The Unicorn gold coin, issued in 1986, is legal tender in the People’s Republic of China. Struck by the People's Bank of China, the obverse (head) depicts a Chinese unicorn - the title of PRC in Chinese and the issuing year, and on the reverse (tail) the Western unicorn.
They are 99% pure gold and weigh one twentieth of a troy ounce. They have a face value of 5 Yuan but will sell for around 40 to 50 dollars US depending on the condition. The condition should always be brilliant uncirculated as far as serious coin collectors are concerned.
The other Chinese gold coin available is the very popular Panda. Probably due to the adorable and cute pandas, always a favorite animal around the world, featured on the obverse (head) of the coins.
The Panda was first produced in 1982 and comes in one tenth, one quarter, one half and a full troy ounce in weight coin. Although the design is that of a Panda on the obverse, each year, with the exception of 1992, a different panda design was struck. All are brilliant uncirculated.
From 1986 to 1995 proof sets were issued and these now command a very respectable price due to their increasing rarity.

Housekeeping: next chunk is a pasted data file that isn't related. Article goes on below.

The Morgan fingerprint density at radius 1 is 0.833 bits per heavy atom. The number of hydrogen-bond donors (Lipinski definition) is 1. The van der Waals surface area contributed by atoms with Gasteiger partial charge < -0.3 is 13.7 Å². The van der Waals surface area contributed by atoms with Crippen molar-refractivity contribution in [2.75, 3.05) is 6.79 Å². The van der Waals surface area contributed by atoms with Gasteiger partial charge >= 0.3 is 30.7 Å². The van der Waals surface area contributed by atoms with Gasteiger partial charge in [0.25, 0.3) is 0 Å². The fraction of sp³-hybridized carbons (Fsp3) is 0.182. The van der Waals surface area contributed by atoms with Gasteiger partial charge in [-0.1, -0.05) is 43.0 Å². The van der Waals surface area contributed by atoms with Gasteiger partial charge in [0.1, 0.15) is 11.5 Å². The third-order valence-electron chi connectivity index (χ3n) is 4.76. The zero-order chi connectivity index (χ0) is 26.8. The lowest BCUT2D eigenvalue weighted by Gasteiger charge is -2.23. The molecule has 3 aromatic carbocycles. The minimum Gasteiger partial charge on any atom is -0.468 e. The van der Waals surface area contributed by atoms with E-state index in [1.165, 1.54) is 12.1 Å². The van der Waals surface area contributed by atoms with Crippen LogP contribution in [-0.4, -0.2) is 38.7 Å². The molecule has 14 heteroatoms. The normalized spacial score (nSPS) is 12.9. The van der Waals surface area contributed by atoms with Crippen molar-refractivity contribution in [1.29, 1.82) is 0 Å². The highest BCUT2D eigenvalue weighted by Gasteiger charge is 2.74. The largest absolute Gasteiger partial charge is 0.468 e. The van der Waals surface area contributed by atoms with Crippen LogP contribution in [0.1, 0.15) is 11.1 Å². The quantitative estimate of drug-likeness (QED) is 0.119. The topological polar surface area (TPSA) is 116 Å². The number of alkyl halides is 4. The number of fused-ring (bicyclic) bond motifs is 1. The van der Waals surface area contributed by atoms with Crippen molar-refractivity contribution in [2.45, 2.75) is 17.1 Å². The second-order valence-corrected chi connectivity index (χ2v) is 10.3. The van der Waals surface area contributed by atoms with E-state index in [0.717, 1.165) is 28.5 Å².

Another gold coin, although it could hardly be called a coin as it looks more like a wafer or bar, is the China Year of the Monkey 2004 half troy ounce coin. This features, of course, a monkey on the obverse and is not round like most coins but fan shaped. These usually come brilliant uncirculated and in a presentation box. Only 6600 were made so these are quite rare. They will sell for between 400 and 500 dollars US each.
The Chinese Mint sometimes issues other Gold Commemorative Coins.
Some examples are:
1979 International Children's Year gold commemorative coin (First year gold coin)With such an impressive selection of popular and rare gold coins, a coin enthusiast can enjoy a fascinating and absorbing hobby collecting Chinese gold coins.
Denomination: 450 Yuan
Reverse shows two children planting a tree.
Can be purchased for about 325 to 350 dollars US.
1993 Peacock Gold Coin
Denomination: 100 Yuan
Obverse: The Hall of Supreme Harmony in the Imperial Palace.
Reverse: "Peacock" painted by Lang Shining in Qing Dynasty.
Usually costs about 1000 dollars US
1994 Endangered Wildlife Gold commemorative coin (Panda)
Denomination: 100 Yuan
Available for around 340 – 350 dollars US
1995 Dinosaur gold commemorative coin
Denomination: 50 Yuan
Diameter: 27mm Fineness: 99.9%
Obverse: The Wooden Pagoda in Shanxi province.
This coin will fetch over 400 dollars US
1998 Guilin Scenery gold commemorative coin set (4 rectangular shaped coins)
Mintage: 1600 sets (actually mintage only 904 sets)
Denomination: 50 Yuan x 4
Weight: 1/2oz x 4 Diameter: (29mm x 19mm) x 4
Obverse: Four famous scenic pots ( the Elephant Trunk Hill, The Flowery Bridge, The Duxiu Peak and the Nanxi Hill).
Reverse: Guilin landscape.
This set regularly fetches over 2000 dollars US.